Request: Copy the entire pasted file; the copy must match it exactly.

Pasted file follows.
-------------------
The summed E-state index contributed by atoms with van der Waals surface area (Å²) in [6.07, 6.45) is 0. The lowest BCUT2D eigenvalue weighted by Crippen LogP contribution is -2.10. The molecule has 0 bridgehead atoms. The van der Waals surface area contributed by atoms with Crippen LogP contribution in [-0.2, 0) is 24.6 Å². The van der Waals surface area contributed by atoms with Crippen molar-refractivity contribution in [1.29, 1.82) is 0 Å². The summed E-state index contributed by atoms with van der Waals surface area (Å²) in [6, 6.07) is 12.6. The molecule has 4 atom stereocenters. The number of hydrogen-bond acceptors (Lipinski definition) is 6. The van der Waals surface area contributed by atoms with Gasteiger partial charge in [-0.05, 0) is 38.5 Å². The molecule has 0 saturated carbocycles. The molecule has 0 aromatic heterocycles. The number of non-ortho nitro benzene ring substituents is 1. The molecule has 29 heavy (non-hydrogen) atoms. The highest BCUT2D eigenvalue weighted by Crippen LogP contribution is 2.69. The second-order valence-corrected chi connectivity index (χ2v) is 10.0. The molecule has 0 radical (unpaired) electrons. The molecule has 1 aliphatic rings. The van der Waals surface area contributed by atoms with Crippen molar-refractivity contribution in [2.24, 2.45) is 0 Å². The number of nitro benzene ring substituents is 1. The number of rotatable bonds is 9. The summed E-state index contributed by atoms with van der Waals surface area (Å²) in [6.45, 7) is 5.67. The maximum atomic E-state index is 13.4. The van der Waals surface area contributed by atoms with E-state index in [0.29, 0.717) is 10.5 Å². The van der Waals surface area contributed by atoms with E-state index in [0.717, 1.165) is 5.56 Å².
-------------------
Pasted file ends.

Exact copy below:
The summed E-state index contributed by atoms with van der Waals surface area (Å²) in [6.07, 6.45) is 0. The lowest BCUT2D eigenvalue weighted by Crippen LogP contribution is -2.10. The molecule has 0 bridgehead atoms. The van der Waals surface area contributed by atoms with Crippen LogP contribution in [-0.2, 0) is 24.6 Å². The van der Waals surface area contributed by atoms with Crippen molar-refractivity contribution in [1.29, 1.82) is 0 Å². The summed E-state index contributed by atoms with van der Waals surface area (Å²) in [6, 6.07) is 12.6. The molecule has 4 atom stereocenters. The number of hydrogen-bond acceptors (Lipinski definition) is 6. The van der Waals surface area contributed by atoms with Gasteiger partial charge in [-0.05, 0) is 38.5 Å². The molecule has 0 saturated carbocycles. The molecule has 0 aromatic heterocycles. The number of non-ortho nitro benzene ring substituents is 1. The molecule has 29 heavy (non-hydrogen) atoms. The highest BCUT2D eigenvalue weighted by Crippen LogP contribution is 2.69. The second-order valence-corrected chi connectivity index (χ2v) is 10.0. The molecule has 0 radical (unpaired) electrons. The molecule has 1 aliphatic rings. The van der Waals surface area contributed by atoms with Crippen molar-refractivity contribution in [2.24, 2.45) is 0 Å². The number of nitro benzene ring substituents is 1. The number of rotatable bonds is 9. The summed E-state index contributed by atoms with van der Waals surface area (Å²) in [6.45, 7) is 5.67. The maximum atomic E-state index is 13.4. The van der Waals surface area contributed by atoms with E-state index in [0.29, 0.717) is 10.5 Å². The van der Waals surface area contributed by atoms with E-state index in [0.717, 1.165) is 5.56 Å².